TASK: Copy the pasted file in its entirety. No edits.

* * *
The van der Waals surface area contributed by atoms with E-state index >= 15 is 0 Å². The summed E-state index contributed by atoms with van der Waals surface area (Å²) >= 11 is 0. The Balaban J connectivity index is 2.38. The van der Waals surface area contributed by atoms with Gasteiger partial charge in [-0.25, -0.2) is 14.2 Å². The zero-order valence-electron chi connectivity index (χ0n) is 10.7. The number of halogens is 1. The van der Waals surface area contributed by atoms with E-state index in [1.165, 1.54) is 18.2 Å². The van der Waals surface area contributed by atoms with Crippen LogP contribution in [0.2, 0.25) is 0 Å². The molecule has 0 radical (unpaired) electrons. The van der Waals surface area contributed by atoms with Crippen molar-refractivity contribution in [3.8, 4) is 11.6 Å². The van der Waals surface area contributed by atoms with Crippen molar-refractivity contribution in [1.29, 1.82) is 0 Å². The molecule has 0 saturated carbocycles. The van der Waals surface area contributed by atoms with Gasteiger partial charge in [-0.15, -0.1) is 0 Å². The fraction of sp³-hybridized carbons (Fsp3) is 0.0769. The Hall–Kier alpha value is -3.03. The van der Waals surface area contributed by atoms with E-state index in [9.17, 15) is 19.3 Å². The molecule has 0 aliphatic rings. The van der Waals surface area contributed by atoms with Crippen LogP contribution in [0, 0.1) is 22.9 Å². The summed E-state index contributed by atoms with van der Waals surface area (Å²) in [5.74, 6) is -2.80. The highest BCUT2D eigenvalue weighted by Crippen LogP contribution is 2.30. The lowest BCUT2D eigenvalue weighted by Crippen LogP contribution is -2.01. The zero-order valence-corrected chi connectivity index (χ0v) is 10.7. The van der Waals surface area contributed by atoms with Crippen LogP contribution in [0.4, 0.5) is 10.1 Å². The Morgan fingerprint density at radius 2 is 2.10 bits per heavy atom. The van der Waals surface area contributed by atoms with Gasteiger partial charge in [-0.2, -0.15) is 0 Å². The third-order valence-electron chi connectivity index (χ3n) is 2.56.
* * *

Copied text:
The van der Waals surface area contributed by atoms with E-state index >= 15 is 0 Å². The summed E-state index contributed by atoms with van der Waals surface area (Å²) >= 11 is 0. The Balaban J connectivity index is 2.38. The van der Waals surface area contributed by atoms with Gasteiger partial charge in [-0.25, -0.2) is 14.2 Å². The zero-order valence-electron chi connectivity index (χ0n) is 10.7. The number of halogens is 1. The van der Waals surface area contributed by atoms with E-state index in [1.165, 1.54) is 18.2 Å². The van der Waals surface area contributed by atoms with Crippen LogP contribution in [0.2, 0.25) is 0 Å². The molecule has 0 radical (unpaired) electrons. The van der Waals surface area contributed by atoms with Crippen molar-refractivity contribution in [3.8, 4) is 11.6 Å². The van der Waals surface area contributed by atoms with Crippen molar-refractivity contribution in [1.29, 1.82) is 0 Å². The molecule has 0 saturated carbocycles. The van der Waals surface area contributed by atoms with Gasteiger partial charge in [-0.15, -0.1) is 0 Å². The fraction of sp³-hybridized carbons (Fsp3) is 0.0769. The Hall–Kier alpha value is -3.03. The van der Waals surface area contributed by atoms with E-state index in [9.17, 15) is 19.3 Å². The molecule has 0 aliphatic rings. The van der Waals surface area contributed by atoms with Crippen LogP contribution in [0, 0.1) is 22.9 Å². The summed E-state index contributed by atoms with van der Waals surface area (Å²) in [5.74, 6) is -2.80. The highest BCUT2D eigenvalue weighted by Crippen LogP contribution is 2.30. The lowest BCUT2D eigenvalue weighted by Crippen LogP contribution is -2.01. The zero-order valence-corrected chi connectivity index (χ0v) is 10.7. The van der Waals surface area contributed by atoms with Crippen LogP contribution in [0.4, 0.5) is 10.1 Å². The Morgan fingerprint density at radius 2 is 2.10 bits per heavy atom. The van der Waals surface area contributed by atoms with Gasteiger partial charge in [-0.2, -0.15) is 0 Å². The third-order valence-electron chi connectivity index (χ3n) is 2.56.